Markets: A post-election bounce, maybe

Will the election of Tony Abbott to the Lodge restore investor confidence?

Are the stars aligned for an Abbott stock market rally? It seems so. Business is positively kicking its heels with joy at the prospect of the boxing Rhodes scholar becoming Australia’s twenty-eighth Prime Minister. If confidence does return to the corporate sector, company spending may kick up a notch as record low interest rates encourage companies to expand or do deals, further fueling excitement among stock market investors.

That scenario may not be too far from reality. Few can quantify what effect sentiment has on markets but everyone seems to know when it is positive or negative. In the last 12 months it has been the latter, even as the S&P/ASX200 index has gained 20 per cent, with a gain of 11 per cent just since June 25.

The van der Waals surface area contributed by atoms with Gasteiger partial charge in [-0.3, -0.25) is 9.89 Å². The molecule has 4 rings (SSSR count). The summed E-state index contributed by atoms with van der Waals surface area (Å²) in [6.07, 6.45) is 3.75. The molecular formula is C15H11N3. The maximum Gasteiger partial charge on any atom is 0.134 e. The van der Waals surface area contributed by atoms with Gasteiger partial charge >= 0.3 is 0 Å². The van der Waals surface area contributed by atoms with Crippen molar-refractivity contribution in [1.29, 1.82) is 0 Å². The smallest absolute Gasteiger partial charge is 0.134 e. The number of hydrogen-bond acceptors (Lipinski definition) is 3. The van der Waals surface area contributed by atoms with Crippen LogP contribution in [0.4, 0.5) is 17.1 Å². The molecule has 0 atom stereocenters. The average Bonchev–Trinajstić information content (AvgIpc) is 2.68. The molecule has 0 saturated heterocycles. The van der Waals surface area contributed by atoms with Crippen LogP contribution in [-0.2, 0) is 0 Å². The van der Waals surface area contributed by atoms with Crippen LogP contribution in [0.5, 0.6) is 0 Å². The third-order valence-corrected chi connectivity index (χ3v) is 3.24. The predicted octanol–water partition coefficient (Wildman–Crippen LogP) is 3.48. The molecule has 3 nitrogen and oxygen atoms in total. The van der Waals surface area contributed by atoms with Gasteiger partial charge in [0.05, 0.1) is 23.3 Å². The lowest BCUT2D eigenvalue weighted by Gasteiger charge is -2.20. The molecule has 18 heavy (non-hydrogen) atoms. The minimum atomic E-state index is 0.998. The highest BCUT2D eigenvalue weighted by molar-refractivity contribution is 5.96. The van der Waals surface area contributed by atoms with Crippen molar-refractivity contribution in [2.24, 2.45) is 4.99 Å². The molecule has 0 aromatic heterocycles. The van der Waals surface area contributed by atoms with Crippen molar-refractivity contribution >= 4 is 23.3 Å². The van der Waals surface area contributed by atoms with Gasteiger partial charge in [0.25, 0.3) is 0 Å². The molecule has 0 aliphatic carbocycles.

Analysts, on the sell side at least, are forecasting earnings growth in 2014, especially for consumer and industrial stocks. The prospect of further dividend increases is real, especially if mining earnings rebound after a dreadful 2013. The banks and Telstra, because of their solid market share, are expected to maintain payout ratios as high as 80 per cent. In order to ensure such payout ratios, costs have been cut and spending programs have been disciplined. Much of corporate Australia is lean and mean.

But it’s hard not to escape the feeling the market is rather toppy. It’s trading above its 20-year price earnings multiple of 14 times future earnings. Earnings growth may occur in 2014 but will likely be modest, just eight per cent, according to Deutsche Bank.

Moreover, the international environment is not benign. Western military intervention in Syria will cause shivers in global markets and probably cause a spike in energy prices that would push shares down.  All this is hardly a harbinger of a bull market.

Any share price gains after September 7 may be short lived.